Maintaining a safe workplace is everyone’s responsibility. This section offers information and tools to help you manage risks and protect health, safety and wellbeing.
Everything you need to know about worker’s compensation insurance, whether you’re an employer needing to insure your workers or a worker who’s been injured at work.
Your rehabilitation and return to work journey will be easier if you know your options, the steps to take, and who’s responsible for what.
Information about work health and safety and electrical licensing, registration and training.
Learn about the Acts, Regulations and codes of practice we are responsible for and find information on workplace inspections and prosecutions.
Find health and safety information and guidance about your industry and the kind of work you do.
A listing of useful resources available on the website. Use the in-page search or filters to find what you need.
This section includes information on specific hazards and risks in the agriculture, forestry and fishing industry.
Farm animals can cause serious injury if not handled properly.
Casual workers can be employed directly by an employer or via a labour hire agency. In general terms, you should treat every casual worker as if they were one of your full-time workers.
Cattle are large animals that can move quickly and be aggressive. Their ease of handling can differ due to previous experiences, breed characteristics and psychological state. Workers face a range of risks when handling cattle.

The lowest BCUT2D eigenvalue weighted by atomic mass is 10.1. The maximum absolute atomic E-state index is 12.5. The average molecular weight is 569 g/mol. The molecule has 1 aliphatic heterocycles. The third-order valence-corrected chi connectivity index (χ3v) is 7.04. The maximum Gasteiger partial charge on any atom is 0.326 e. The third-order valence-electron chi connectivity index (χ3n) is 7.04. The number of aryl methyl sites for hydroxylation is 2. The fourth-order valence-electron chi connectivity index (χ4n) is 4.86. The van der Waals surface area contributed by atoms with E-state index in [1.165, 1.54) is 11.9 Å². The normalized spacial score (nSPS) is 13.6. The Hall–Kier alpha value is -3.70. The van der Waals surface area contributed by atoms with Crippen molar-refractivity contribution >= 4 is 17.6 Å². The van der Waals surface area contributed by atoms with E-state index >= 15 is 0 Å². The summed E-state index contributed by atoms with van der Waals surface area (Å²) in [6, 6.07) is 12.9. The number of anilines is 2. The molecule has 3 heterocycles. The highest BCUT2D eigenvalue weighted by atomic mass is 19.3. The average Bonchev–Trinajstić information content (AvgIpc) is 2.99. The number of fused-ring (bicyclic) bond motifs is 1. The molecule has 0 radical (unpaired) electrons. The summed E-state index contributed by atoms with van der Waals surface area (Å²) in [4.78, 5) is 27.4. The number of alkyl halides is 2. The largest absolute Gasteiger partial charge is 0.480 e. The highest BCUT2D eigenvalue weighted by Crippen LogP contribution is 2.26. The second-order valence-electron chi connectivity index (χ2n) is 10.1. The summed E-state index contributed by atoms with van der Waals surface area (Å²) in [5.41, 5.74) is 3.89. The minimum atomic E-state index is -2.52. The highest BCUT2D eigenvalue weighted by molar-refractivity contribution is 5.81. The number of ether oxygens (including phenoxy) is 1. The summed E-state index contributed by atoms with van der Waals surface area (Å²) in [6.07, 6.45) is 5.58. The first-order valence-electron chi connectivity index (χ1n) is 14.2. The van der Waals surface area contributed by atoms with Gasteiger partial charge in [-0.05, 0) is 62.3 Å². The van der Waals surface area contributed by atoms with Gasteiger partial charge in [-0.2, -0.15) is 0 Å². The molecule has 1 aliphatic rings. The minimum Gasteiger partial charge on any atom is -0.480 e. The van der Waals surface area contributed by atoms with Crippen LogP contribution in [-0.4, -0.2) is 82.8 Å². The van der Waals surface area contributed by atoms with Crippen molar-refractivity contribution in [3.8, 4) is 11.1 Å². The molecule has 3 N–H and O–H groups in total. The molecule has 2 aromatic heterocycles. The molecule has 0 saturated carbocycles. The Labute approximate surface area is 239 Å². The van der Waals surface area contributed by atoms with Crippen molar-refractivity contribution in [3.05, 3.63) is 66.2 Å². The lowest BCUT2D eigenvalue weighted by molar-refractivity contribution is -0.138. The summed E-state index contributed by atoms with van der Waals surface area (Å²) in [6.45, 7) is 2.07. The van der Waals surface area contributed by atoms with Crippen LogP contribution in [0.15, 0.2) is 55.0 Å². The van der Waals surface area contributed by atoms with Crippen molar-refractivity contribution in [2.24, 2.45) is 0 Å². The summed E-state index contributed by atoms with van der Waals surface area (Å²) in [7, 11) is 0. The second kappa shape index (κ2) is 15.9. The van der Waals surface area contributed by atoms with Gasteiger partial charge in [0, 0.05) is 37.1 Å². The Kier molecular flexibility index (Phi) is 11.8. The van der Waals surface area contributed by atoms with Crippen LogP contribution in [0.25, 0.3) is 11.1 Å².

Children on farms are exposed to many hazards. Find out what you can do to protect them, and what your legal responsibilities are.
Information about construction in the agriculture, forestry and fisheries workplaces.
You must have a Queensland issued driver’s licence to drive plant on the road, with a suitable endorsement for the plant being driven.
There are a number of hazards associated with elevating work platforms (fixed, adjustable and automated).
Rural properties must be prepared for emergencies, provide workers with amenities and access to an adequate first aid trained person and equipment.
Harvest is a busy time on a farm. With lots of ripe fruit ready to pick and pack and only a short time available to do the work, there can be lots of additional people and machinery at work. This presents a range of safety risks.
Guidance on managing risks to health and safety arising from the storage, use, transport and disposal of chemicals at rural workplaces.
Health and safety tips for the agriculture, forestry and fishing industry.
Horses pose a significant safety risk and can cause serious injury if not handled properly. Find out about the risks of horse handling and how you can keep yourself and others safe.
Agriculture, forestry and fisheries plant includes a range of machinery and equipment including farm vehicles such as tractors and quad bikes.
Employers or self-employed people in the agriculture, forestry and fisheries industry need to protect themselves and their workers from the risk of exposure to excessive noise and manual tasks.